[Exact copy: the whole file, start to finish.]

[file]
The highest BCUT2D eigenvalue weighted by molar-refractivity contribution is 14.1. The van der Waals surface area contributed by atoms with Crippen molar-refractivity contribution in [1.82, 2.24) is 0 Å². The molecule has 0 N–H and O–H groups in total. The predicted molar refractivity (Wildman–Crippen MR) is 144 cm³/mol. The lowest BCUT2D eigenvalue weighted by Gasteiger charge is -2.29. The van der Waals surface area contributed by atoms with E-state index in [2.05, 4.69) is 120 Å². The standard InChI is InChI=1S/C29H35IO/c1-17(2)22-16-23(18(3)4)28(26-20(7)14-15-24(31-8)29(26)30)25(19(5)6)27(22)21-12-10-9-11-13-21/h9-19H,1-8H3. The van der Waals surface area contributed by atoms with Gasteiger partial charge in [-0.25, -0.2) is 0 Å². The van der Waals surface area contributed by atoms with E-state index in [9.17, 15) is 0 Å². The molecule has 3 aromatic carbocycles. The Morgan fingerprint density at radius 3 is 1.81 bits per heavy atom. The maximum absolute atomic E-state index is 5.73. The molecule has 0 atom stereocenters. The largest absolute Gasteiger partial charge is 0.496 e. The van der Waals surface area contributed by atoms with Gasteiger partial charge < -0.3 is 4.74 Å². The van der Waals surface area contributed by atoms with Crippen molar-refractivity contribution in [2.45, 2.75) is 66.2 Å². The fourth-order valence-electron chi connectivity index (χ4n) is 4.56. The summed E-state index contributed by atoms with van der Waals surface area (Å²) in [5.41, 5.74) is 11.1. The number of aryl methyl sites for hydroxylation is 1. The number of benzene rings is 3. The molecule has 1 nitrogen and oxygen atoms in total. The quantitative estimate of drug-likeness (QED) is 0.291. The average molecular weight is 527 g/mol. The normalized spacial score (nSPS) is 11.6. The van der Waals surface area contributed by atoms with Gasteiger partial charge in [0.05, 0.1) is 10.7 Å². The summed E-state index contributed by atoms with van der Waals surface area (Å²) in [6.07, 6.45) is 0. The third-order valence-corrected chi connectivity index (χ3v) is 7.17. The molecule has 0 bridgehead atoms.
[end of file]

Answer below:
The highest BCUT2D eigenvalue weighted by molar-refractivity contribution is 14.1. The van der Waals surface area contributed by atoms with Crippen molar-refractivity contribution in [1.82, 2.24) is 0 Å². The molecule has 0 N–H and O–H groups in total. The predicted molar refractivity (Wildman–Crippen MR) is 144 cm³/mol. The lowest BCUT2D eigenvalue weighted by Gasteiger charge is -2.29. The van der Waals surface area contributed by atoms with E-state index in [2.05, 4.69) is 120 Å². The standard InChI is InChI=1S/C29H35IO/c1-17(2)22-16-23(18(3)4)28(26-20(7)14-15-24(31-8)29(26)30)25(19(5)6)27(22)21-12-10-9-11-13-21/h9-19H,1-8H3. The van der Waals surface area contributed by atoms with Gasteiger partial charge in [-0.25, -0.2) is 0 Å². The van der Waals surface area contributed by atoms with E-state index in [9.17, 15) is 0 Å². The molecule has 3 aromatic carbocycles. The Morgan fingerprint density at radius 3 is 1.81 bits per heavy atom. The maximum absolute atomic E-state index is 5.73. The molecule has 0 atom stereocenters. The largest absolute Gasteiger partial charge is 0.496 e. The van der Waals surface area contributed by atoms with Gasteiger partial charge < -0.3 is 4.74 Å². The van der Waals surface area contributed by atoms with Crippen molar-refractivity contribution in [2.45, 2.75) is 66.2 Å². The fourth-order valence-electron chi connectivity index (χ4n) is 4.56. The summed E-state index contributed by atoms with van der Waals surface area (Å²) in [5.41, 5.74) is 11.1. The number of aryl methyl sites for hydroxylation is 1. The number of benzene rings is 3. The molecule has 1 nitrogen and oxygen atoms in total. The quantitative estimate of drug-likeness (QED) is 0.291. The average molecular weight is 527 g/mol. The normalized spacial score (nSPS) is 11.6. The van der Waals surface area contributed by atoms with Gasteiger partial charge in [0.05, 0.1) is 10.7 Å². The summed E-state index contributed by atoms with van der Waals surface area (Å²) in [6.07, 6.45) is 0. The third-order valence-corrected chi connectivity index (χ3v) is 7.17. The molecule has 0 bridgehead atoms.